The “solar to chemical energy conversion” process is outlined in an article just published in a prominent journal, Nature Photonics, authored by RMIT University researcher Associate Professor Yasuhiro Tachibana, from the School of Aerospace, Mechanical and Manufacturing Engineering.

Inspired by photosynthesis, in which oxygen and carbohydrates are produced from water and carbon dioxide, the newly developed technology emulates this process using man-made materials.

According to Associate Professor Tachibana, it remains a challenge to construct a device capable of producing molecular fuels like hydrogen at a scale and cost able to compete with fossil fuels.

The key to improving efficiency will be in the development of new “nano-materials” (microscopically small components), along with efficient control of charge transfer reaction processes, and improvement to the structure of devices.

Recent developments in the field of nanotechnology have been leading to promising improvements in cost and effectiveness of the conversion process, Associate Professor Tachibana said.

“Our future scientific goal is to establish a solar water splitting system operated only by abundant sunlight and sea water,” Associate Professor Tachibana remarked.

“Fortunately these resources are freely available on this blue planet.”

Professor Xinghuo Yu, Director of RMIT’s Platform Technologies Research Institute, said the latest research was significant, but challenges remained in how to translate laboratory-scale academic research into a practical, economically viable technology.

In addition to using solar energy, other commercially available renewable energy sources like wind and tidal power could also conceivably be applied, Professor Yu said.

Associate Professor Tachibana’s review paper was published in the August 2012 edition of Nature Photonics, world-renowned as a pre-eminent platform for publication of international research in photonics.

Editor’s Note: Original news release can be found here.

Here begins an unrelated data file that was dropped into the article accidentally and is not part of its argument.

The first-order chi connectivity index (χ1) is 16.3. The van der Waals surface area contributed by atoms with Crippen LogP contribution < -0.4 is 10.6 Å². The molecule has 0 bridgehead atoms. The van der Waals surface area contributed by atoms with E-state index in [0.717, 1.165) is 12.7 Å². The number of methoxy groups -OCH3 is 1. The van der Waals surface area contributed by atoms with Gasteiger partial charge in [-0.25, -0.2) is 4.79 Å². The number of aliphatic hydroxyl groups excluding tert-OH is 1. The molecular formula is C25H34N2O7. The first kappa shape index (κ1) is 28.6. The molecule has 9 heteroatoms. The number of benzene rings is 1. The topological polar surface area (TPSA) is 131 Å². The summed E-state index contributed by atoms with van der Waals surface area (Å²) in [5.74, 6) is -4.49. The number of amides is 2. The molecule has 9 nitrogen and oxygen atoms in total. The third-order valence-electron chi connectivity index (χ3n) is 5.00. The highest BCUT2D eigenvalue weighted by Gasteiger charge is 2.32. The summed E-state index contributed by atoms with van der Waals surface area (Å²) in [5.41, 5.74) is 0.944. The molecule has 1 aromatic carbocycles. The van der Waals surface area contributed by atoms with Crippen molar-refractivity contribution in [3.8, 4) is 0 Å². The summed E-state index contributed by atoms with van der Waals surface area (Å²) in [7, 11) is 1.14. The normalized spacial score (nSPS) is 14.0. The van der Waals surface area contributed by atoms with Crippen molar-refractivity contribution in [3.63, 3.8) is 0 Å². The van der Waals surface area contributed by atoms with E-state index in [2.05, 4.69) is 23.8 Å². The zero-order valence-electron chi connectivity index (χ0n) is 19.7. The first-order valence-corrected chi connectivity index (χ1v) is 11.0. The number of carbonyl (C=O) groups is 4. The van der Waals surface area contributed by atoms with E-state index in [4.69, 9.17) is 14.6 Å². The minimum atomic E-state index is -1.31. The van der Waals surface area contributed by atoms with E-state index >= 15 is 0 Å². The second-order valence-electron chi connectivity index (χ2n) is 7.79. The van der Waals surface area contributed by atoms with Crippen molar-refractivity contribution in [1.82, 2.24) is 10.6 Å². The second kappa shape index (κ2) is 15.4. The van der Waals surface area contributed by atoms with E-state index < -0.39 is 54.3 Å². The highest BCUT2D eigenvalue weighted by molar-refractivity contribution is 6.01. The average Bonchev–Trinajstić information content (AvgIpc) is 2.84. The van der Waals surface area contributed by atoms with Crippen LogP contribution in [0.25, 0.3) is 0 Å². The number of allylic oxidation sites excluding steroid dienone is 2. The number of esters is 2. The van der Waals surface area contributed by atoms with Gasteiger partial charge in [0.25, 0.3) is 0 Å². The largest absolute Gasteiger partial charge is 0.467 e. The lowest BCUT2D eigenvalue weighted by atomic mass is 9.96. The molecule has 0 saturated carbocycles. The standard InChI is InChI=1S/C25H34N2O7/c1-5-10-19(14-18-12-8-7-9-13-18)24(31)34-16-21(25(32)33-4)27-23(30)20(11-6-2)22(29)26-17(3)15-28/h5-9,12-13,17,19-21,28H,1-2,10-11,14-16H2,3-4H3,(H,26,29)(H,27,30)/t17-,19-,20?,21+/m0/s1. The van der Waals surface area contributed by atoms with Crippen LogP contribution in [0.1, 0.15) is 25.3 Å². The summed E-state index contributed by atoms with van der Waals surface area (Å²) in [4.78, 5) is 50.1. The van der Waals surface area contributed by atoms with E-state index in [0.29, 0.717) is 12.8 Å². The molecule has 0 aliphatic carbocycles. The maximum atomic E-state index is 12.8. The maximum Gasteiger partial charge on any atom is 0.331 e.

15 things to know before approaching a venture capitalist


In fact, according to Mike Cabigon, they’re nice people that want everyone in the deal to make money. But that doesn’t mean they’re going to fall over themselves to finance your business. Here are 10 things to remember before approaching a VC, and five enduring myths about these mysterious creatures.

1

Don’t approach a VC too early

“For the most part VCs will not back early stage technologies or ideas because the risk is too high,” says Aki Georgacacos, a founding partner of Calgary’s Avrio Capital. “Early stage companies ought to focus on friends, family and angels.” Once you have demonstrated that the product is real and that people are willing to pay for it, then you go to the VC. “After you have a business that has some viability, that has demonstrated it can be relevant, there’s enough VC money around that a good, fundamentally sound strategy with reasonable valuation expectations, a capable management team and a good business plan will get funded,” he says.

2

Sweat equity counts for something

There will be a component of goodwill in a company’s valuation that accounts for a good idea. “If the idea might cure cancer, that goodwill will be up to half a million,” says Randy Thompson, the owner and CEO of Venture Alberta in Calgary. “If it’s just another flavour of bubble gum you’re probably closer to zero, but if I’m going to give you goodwill for your idea, adding sweat equity on top of that is a little much.”

3

How have you protected your idea?

A VC will want to see that you have protected your idea in some waY, but that doesn’t necessarily mean patents or trademarks (although it might). Other forms of protection are a contract with a big client or lots of users. “If you had a sponge that cleaned up tailings ponds and Syncrude had said to you, ‘If you can do this, we’ll lock you up on a five-year contract.’ Well who really cares if someone steals your idea at that point,” Thompson says. “You have a locked-in contract with a big multinational.”

4

Quantify the problem that your product solves

“People will say, ‘Sharing photos in social environments is painful, and I’m ready to solve it,’” says Mike Cabigon, “The first thing I ask is, ‘For who? Tell me what makes you believe that?’ Someone once showed me an online forum complaining about a feature in a photo sharing thing, and there were over 20 million views. That was a good quantification of a problem.”

5

Land a solid management team